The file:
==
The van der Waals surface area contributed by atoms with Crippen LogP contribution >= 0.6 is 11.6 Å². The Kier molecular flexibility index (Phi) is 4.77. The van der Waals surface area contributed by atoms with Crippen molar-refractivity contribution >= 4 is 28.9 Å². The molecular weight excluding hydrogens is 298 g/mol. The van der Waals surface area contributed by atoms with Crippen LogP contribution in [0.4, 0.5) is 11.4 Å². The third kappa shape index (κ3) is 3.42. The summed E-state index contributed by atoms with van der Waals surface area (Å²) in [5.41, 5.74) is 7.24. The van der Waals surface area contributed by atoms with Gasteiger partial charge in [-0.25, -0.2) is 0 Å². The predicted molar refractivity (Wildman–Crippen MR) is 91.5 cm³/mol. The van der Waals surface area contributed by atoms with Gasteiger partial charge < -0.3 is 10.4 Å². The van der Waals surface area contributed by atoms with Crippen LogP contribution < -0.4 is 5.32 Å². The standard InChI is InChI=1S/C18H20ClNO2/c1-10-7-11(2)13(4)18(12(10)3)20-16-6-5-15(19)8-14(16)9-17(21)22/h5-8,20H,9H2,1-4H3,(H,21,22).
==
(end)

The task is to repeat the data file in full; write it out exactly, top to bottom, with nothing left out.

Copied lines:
The van der Waals surface area contributed by atoms with Crippen LogP contribution >= 0.6 is 11.6 Å². The Kier molecular flexibility index (Phi) is 4.77. The van der Waals surface area contributed by atoms with Crippen molar-refractivity contribution >= 4 is 28.9 Å². The molecular weight excluding hydrogens is 298 g/mol. The van der Waals surface area contributed by atoms with Crippen LogP contribution in [0.4, 0.5) is 11.4 Å². The third kappa shape index (κ3) is 3.42. The summed E-state index contributed by atoms with van der Waals surface area (Å²) in [5.41, 5.74) is 7.24. The van der Waals surface area contributed by atoms with Gasteiger partial charge in [-0.25, -0.2) is 0 Å². The predicted molar refractivity (Wildman–Crippen MR) is 91.5 cm³/mol. The van der Waals surface area contributed by atoms with Gasteiger partial charge < -0.3 is 10.4 Å². The van der Waals surface area contributed by atoms with Crippen LogP contribution < -0.4 is 5.32 Å². The standard InChI is InChI=1S/C18H20ClNO2/c1-10-7-11(2)13(4)18(12(10)3)20-16-6-5-15(19)8-14(16)9-17(21)22/h5-8,20H,9H2,1-4H3,(H,21,22).